Authors: R. L. Stine
Josh and I hated our new house.
Sure, it was big. It looked like a mansion compared to our old house. It was a tall redbrick house with a sloping black roof and rows of windows framed by black shutters.
It’s so dark
, I thought, studying it from the street. The whole house was covered in darkness, as if it were hiding in the shadows of the gnarled old trees that bent over it.
It was the middle of July, but dead brown leaves blanketed the front yard. Our sneakers crunched over them as we trudged up the gravel driveway.
Tall weeds poked up everywhere through the dead leaves. Thick clumps of weeds had completely overgrown an old flower bed beside the front porch.
This house is creepy,
I thought unhappily.
Josh must have been thinking the same thing.
Looking up at the old house, we both groaned loudly.
Mr. Dawes, the friendly young man from the local real estate office, stopped near the front walk and turned around.
“Everything okay?” he asked, staring first at Josh, then at me, with his crinkly blue eyes.
“Josh and Amanda aren’t happy about moving,” Dad explained, tucking his shirttail in. Dad is a little overweight, and his shirts always seem to be coming untucked.
“It’s hard for kids,” my mother added, smiling at Mr. Dawes, her hands shoved into her jeans pockets as she continued up to the front door. “You know. Leaving all of their friends behind. Moving to a strange new place.”
“Strange is right,” Josh said, shaking his head. “This house is gross.”
Mr. Dawes chuckled. “It’s an old house, that’s for sure,” he said, patting Josh on the shoulder.
“It just needs some work, Josh,” Dad said, smiling at Mr. Dawes. “No one has lived in it for a while, so it’ll take some fixing up.”
“Look how big it is,” Mom added, smoothing back her straight black hair and smiling at Josh. “We’ll have room for a den and maybe a rec room, too. You’d like that — wouldn’t you, Amanda?”
I shrugged. A cold breeze made me shiver. It was actually a beautiful, hot summer day. But the closer we got to the house, the colder I felt.
I guessed it was because of all the tall old trees.
I was wearing white tennis shorts and a sleeveless blue T-shirt. It had been hot in the car. But now I was freezing.
Maybe it’ll be warmer in the house,
“How old are they?” Mr. Dawes asked Mom, stepping onto the front porch.
“Amanda is twelve,” Mom answered. “And Josh turned eleven last month.”
“They look so much alike,” Mr. Dawes told Mom.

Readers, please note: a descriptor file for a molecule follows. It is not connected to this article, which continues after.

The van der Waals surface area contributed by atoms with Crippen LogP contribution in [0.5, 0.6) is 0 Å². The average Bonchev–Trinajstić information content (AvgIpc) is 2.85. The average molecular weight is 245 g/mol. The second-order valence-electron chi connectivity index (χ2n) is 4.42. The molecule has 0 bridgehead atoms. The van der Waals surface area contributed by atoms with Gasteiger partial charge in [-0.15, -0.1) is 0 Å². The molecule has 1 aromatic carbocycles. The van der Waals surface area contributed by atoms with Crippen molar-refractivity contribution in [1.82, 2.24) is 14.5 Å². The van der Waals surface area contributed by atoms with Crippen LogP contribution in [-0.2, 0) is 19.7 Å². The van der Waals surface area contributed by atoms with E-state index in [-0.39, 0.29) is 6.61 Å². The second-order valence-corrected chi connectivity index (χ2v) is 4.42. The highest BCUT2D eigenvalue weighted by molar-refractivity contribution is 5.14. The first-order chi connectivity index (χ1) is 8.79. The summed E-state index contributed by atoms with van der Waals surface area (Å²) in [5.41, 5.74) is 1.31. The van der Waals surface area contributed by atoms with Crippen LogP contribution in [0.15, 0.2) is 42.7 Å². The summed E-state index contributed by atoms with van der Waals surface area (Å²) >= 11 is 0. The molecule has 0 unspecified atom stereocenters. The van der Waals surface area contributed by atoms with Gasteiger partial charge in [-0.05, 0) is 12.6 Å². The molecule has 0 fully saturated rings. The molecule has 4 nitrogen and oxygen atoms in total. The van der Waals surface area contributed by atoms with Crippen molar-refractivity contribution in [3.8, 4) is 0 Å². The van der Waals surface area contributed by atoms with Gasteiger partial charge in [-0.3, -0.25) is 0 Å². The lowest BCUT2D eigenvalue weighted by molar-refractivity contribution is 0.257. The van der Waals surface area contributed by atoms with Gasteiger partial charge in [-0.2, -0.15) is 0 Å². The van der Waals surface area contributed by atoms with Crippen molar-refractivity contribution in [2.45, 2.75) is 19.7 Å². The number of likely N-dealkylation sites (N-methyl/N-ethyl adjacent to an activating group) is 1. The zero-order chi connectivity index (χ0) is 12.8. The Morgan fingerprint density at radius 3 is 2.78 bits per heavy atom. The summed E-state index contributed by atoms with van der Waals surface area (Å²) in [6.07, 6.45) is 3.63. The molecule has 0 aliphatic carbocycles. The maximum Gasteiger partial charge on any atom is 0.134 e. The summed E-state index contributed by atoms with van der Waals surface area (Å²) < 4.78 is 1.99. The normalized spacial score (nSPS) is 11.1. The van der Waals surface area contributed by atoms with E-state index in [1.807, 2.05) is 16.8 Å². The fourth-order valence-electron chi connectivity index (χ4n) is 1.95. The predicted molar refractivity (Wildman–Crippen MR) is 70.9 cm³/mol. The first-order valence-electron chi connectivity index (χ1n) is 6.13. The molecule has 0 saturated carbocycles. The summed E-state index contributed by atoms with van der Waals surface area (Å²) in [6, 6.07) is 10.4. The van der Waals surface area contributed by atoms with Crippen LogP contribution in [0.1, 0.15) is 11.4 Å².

I couldn’t decide if that was a compliment or not. I guess it’s true. Josh and I are both tall and thin and have curly brown hair like Dad’s and dark brown eyes. Everyone says we have “serious” faces.
“I really want to go home,” Josh said, his voice cracking. “I hate this place.”
My brother is the most impatient kid in the world. And when he makes up his mind about something, that’s it. He’s a little spoiled. At least, I think so. Whenever he makes a big fuss about something, he usually gets his way.
We may look alike, but we’re really not that similar. I’m a lot more patient than Josh is. A lot
more sensible. Probably because I’m older and because I’m a girl.
Josh had grabbed Dad’s hand and was trying to pull him back to the car. “Let’s go. Come on, Dad. Let’s go.”
I knew this was one time Josh wouldn’t get his way. We were moving to this house. No doubt about it. After all, the house was absolutely free. A great-uncle of Dad’s, a man we didn’t even know, had died and left the house to Dad in his will.
I’ll never forget the look on Dad’s face when he got the letter from the lawyer. He let out a loud whoop and began dancing around the living room. Josh and I thought he’d flipped or something.
“My great-uncle Charles has left us a house in his will,” Dad explained, reading and rereading the letter. “It’s in a town called Dark Falls.”
“Huh?” Josh and I cried. “Where’s Dark Falls?”
“I don’t remember your uncle Charles,” Mom said, moving behind Dad to read the letter over his shoulder.
“Neither do I,” admitted Dad. “But he must’ve been a great guy! Wow! This sounds like an incredible house!” He grabbed Mom’s hands and began dancing happily with her across the living room.
Dad sure was excited. He’d been looking for an excuse to quit his boring office job and devote all
of his time to his writing career. This house — absolutely free — would be just the excuse he needed.
And now, a week later, here we were in Dark Falls, a four-hour drive from our home, seeing our new house for the first time. We hadn’t even gone inside, and Josh was trying to drag Dad back to the car.
“Josh — stop pulling me,” Dad snapped impatiently, struggling to tug his hand out of Josh’s grasp.
Dad glanced helplessly at Mr. Dawes. I could see that he was embarrassed by how Josh was carrying on. I decided maybe I could help.
“Let go, Josh,” I said quietly, grabbing him by the shoulder. “We promised we’d give Dark Falls a chance — remember?”
“I already gave it a chance,” Josh whined, not letting go of Dad’s hand. “This house is old and ugly and I hate it.”
“You haven’t even gone inside,” Dad said angrily.
“Yes. Let’s go in,” Mr. Dawes urged, staring at Josh.
“I’m staying outside,” Josh insisted.
He can be really stubborn sometimes. I felt just as unhappy as Josh looking at this dark old house. But I’d never carry on the way Josh was.
“Josh, don’t you want to pick out your own room?” Mom asked.
“No,” Josh muttered.
He and I both glanced up to the second floor. There were two large bay windows side by side up there. They looked like two dark eyes staring back at us.
“How long have you lived in your present house?” Mr. Dawes asked Dad.
Dad had to think for a second. “About fourteen years,” he answered. “The kids have lived there for their whole lives.”
“Moving is always hard,” Mr. Dawes said sympathetically, turning his gaze on me. “You know, Amanda, I moved here to Dark Falls just a few months ago. I didn’t like it much, either, at first. But now I wouldn’t live anywhere else.” He winked at me. He had a cute dimple in his chin when he smiled. “Let’s go inside. It’s really quite nice. You’ll be surprised.”
All of us followed Mr. Dawes, except Josh. “Are there other kids on this block?” Josh demanded. He made it sound more like a challenge than a question.
Mr. Dawes nodded. “The school’s just two blocks away,” he said, pointing up the street.
“See?” Mom quickly cut in. “A short walk to school. No more long bus rides every morning.”
the bus,” Josh insisted.